Unfortunately there are no early symptoms of lung cancer.
We are looking for signs of different breathing patterns, such as development of wheezing or unusual noises with breathing (a croup like labored breathing or cough) that were not there before. There may be a dry cough first, then a cough with some blood or lots of blood (=hemoptysis). Smokers are usually suffering from chronic bronchitis, and they are used to wheezing, coughing and clearing their airways by coughing up mucous.
When lung cancer develops in this scenario the other symptoms mentioned above are superimposing and coughing up blood might be the first symptom that is different.
My advice in this case: See a doctor when there is a change in the usual breathing / coughing / mucous clearing pattern. Late symptoms are: fatigue, decreased activity, decreased appetite, weight loss, pain, and coughing up blood. When lung cancer has metastasized to regional lymph glands in the space between both lungs (mediastinum) pressure can be transmitted to the trachea leading to air hunger (dyspnea) or to the esophagus leading to swallowing problems (dysphagia). Also, some of the nerves can get damaged when the cancer reaches the lower neck area leading to hoarseness of the voice (recurrent laryngeal nerve paralysis).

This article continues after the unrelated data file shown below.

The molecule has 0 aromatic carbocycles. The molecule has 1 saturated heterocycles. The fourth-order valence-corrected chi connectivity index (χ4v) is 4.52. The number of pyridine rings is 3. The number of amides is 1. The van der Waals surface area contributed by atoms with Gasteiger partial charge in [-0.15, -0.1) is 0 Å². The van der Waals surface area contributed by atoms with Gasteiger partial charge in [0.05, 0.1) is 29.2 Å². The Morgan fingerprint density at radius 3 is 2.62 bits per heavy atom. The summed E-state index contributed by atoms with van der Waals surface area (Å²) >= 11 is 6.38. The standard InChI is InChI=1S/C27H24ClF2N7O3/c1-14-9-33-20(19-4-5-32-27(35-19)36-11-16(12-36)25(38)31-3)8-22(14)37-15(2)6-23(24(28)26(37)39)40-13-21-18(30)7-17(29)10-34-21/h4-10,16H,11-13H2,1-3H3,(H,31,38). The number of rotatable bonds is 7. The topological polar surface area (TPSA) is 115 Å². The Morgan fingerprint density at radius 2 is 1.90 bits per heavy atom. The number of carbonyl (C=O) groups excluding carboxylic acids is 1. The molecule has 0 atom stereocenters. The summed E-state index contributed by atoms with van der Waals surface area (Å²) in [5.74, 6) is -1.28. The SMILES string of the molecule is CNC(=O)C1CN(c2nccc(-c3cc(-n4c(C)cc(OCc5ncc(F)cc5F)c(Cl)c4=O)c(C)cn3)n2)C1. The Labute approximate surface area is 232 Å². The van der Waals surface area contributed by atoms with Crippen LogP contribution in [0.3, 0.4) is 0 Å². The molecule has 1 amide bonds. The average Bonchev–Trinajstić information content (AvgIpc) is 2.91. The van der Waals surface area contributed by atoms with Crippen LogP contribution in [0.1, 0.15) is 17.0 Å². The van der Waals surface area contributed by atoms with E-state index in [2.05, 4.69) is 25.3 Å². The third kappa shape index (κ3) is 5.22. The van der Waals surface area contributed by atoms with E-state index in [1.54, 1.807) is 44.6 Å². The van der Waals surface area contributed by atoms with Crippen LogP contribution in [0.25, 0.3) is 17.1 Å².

If the phrenic nerve gets compressed by metastasizing lung cancer, the diaphragm on that side will stop moving leading to severe breathing problems (phrenic nerve paralysis). Lymphatic obstruction leads to fluid accumulation around the lungs with problems moving air in and out of the lungs (pleural effusions). Spread into the heart region leads to pericardial effusions, heart arrhythmias and heart failure. Bone metastases weaken the immune system, lead to anemia and lead to a low platelet count (thrombocytopenia) with bleeding. Brain metastases, which are not uncommon, lead to a coma and death, as do liver metastases.
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